Sunday, October 23, 2016

Republicans Prepare for A Civil War

Back in 2000, George W. Bush and the so-called GOP establishment made a concerted effort to court the Christofascists and, less overtly through dog whistle racist slogans, white supremacists.  Locally, that translated into seeing a member of the Christian Coalition elected to a vice-chairman of the Republican Party of the City of Virginia Beach.  At the same time, I and others found that the party that we had known was slipping away.  Religious extremism, especially anti-gay hysteria, and growing overt racism became a near litmus test for party membership.  I left the party and in the years that followed, most of my family did so as well.  Over the years since, the extremism of the party platform has increased with this year seeing the most anti-gay platform ever adopted.  Add in Donald Trump's poisonous racist rhetoric and the situation is now totally toxic.  With Trump hopefully headed to a resounding defeat and the GOP position in Congress threatened, Paul Ryan and other faux moderates are seeing the fruits of years of peddling misogyny.  Some predict a civil war. A piece in the Washington Post looks at the GOP's self-created disaster and the shrinking, and increasingly poorly educated, party base.  Here are highlights:
Anne O’Reilly, a lifelong Republican activist, was in the audience here waiting for Donald Trump to arrive Saturday morning. She remains hopeful that Trump can win the presidency but has no doubt what will happen if he doesn’t.
“I think it’s going to be an eggbeater in the Republican Party,” she said. “I think you’re going to see pieces going all over the place.”
The speech was a laundry list of familiar promises on the economy, national security, immigration and other issues, though the candidate’s message was muddled by his assertions of coming lawsuits against the women accusing him of sexual misconduct and his pledges to break up media companies that he said are trying to deny him the presidency.
It was ironic that Trump chose Gettysburg, the site of one of the most decisive battles of the Civil War, for his speech. Win or lose, Republicans are probably headed toward a civil war of their own, a period of conflict and turmoil and a reckoning of potentially historic significance. . . . . It will only intensify after Nov. 8.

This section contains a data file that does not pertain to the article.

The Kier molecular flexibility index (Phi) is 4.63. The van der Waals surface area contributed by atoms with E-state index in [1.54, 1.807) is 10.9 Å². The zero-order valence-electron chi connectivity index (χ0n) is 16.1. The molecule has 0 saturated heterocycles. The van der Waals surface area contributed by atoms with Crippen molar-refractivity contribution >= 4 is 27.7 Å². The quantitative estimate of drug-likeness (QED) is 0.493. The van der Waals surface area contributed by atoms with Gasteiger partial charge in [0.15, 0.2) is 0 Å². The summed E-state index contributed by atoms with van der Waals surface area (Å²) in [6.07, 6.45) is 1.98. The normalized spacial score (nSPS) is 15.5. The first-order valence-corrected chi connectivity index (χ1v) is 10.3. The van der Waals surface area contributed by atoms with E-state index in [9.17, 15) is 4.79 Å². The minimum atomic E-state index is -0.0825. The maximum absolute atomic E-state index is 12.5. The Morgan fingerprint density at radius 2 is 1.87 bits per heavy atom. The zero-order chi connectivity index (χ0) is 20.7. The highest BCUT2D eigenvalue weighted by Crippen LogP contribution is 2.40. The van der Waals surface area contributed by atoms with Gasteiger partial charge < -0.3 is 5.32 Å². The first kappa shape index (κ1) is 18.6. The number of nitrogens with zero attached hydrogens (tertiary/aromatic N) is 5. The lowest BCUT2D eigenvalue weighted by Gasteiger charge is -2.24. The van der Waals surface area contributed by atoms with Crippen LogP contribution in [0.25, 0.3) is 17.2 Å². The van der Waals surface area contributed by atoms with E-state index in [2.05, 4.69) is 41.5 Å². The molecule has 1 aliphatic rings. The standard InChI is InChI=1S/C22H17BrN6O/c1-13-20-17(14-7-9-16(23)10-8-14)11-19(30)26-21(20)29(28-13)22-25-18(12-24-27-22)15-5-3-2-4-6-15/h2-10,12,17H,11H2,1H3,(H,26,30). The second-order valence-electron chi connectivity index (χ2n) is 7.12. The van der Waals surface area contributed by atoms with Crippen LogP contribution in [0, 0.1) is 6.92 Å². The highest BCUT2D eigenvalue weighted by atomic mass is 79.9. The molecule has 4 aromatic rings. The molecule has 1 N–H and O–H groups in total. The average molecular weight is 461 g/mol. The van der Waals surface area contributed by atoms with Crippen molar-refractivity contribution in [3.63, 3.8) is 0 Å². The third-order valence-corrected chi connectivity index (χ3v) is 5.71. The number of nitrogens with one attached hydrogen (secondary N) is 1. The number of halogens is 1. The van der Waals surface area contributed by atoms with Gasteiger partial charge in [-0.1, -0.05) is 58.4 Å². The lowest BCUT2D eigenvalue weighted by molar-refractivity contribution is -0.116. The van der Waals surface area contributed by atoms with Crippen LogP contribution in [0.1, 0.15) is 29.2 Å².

[T]he Republicans face defeat — a potentially sizable one — in the presidential race, along with the possible loss of control of the Senate and the prospect of a smaller majority in the House. Trump’s future is in his hands. Saving the Senate and protecting the House are the priority of GOP leaders.
[A] major problem: The Republican coalition now represents growing shares of the declining parts of the electorate — the inverse of what an aspiring majority party should want.
The major demographic changes are well known. The United States is becoming more diverse racially and ethnically, better educated overall and with a population that is aging. Pew’s analysis found the following: “The Democratic Party is becoming less white, less religious and better-educated at a faster rate than the country as a whole, while aging at a slower rate. Within the GOP, the pattern is the reverse.”
By putting together the demographic shifts with changes in party allegiance, the Pew study underscored two big changes — one talked about for some years, the other an ongoing issue for Republicans that Trump’s candidacy has highlighted. Both bode poorly for the Republicans if they cannot adjust their appeal rapidly.
In 1992, whites accounted for 76 percent of Democrats or Democratic-leaning independents. Today, whites make up 57 percent. Meanwhile, whites made up 93 percent of Republicans a quarter-century ago. Today, they’re still 86 percent. In other words, there’s been a 19-point shift inside the Democratic Party and only a seven-point shift in the GOP coalition.
In 1992, the Republican Party had a slightly younger cohort than the Democrats. Today, the GOP is significantly older in its makeup than the Democrats — and older by two years than the median age.
The other big shift is the education levels of the two party’s followers. When Bill Clinton was elected president, Republican voters were in general much better educated than Democratic voters. Today’s Democratic Party followers have somewhat higher education levels than Republicans.
Trump’s loyalists want a future Republican Party in which the Paul Ryans and others in the current establishment play a reduced role. Those in the party who have openly opposed or resisted Trump want just the opposite.
As I have noted so often, I believe that the GOP is past reform.  The party needs to die and be replaced by a new party that doesn't embrace ignorance and hate and bigotry.

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